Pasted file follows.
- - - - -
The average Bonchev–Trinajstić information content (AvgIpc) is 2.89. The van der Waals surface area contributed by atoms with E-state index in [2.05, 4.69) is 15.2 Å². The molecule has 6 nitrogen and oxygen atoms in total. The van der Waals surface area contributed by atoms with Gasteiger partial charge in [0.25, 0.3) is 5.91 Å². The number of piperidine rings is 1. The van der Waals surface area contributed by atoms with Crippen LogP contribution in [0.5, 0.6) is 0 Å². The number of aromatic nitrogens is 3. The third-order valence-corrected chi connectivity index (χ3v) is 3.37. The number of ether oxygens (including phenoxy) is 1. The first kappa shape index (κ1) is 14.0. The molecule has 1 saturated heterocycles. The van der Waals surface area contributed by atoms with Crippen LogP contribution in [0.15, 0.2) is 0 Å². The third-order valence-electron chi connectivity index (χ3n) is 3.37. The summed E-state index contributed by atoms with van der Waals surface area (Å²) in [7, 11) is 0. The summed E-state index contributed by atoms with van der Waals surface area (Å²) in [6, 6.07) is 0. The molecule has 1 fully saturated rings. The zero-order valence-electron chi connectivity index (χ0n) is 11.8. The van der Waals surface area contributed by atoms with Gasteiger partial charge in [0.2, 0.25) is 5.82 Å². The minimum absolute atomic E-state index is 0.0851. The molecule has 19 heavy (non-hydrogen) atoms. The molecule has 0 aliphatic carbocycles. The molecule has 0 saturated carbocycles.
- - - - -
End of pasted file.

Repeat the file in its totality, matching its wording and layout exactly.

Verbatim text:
The average Bonchev–Trinajstić information content (AvgIpc) is 2.89. The van der Waals surface area contributed by atoms with E-state index in [2.05, 4.69) is 15.2 Å². The molecule has 6 nitrogen and oxygen atoms in total. The van der Waals surface area contributed by atoms with Gasteiger partial charge in [0.25, 0.3) is 5.91 Å². The number of piperidine rings is 1. The van der Waals surface area contributed by atoms with Crippen LogP contribution in [0.5, 0.6) is 0 Å². The number of aromatic nitrogens is 3. The third-order valence-corrected chi connectivity index (χ3v) is 3.37. The number of ether oxygens (including phenoxy) is 1. The first kappa shape index (κ1) is 14.0. The molecule has 1 saturated heterocycles. The van der Waals surface area contributed by atoms with Crippen LogP contribution in [0.15, 0.2) is 0 Å². The third-order valence-electron chi connectivity index (χ3n) is 3.37. The summed E-state index contributed by atoms with van der Waals surface area (Å²) in [7, 11) is 0. The summed E-state index contributed by atoms with van der Waals surface area (Å²) in [6, 6.07) is 0. The molecule has 1 fully saturated rings. The zero-order valence-electron chi connectivity index (χ0n) is 11.8. The van der Waals surface area contributed by atoms with Gasteiger partial charge in [0.2, 0.25) is 5.82 Å². The minimum absolute atomic E-state index is 0.0851. The molecule has 19 heavy (non-hydrogen) atoms. The molecule has 0 aliphatic carbocycles. The molecule has 0 saturated carbocycles.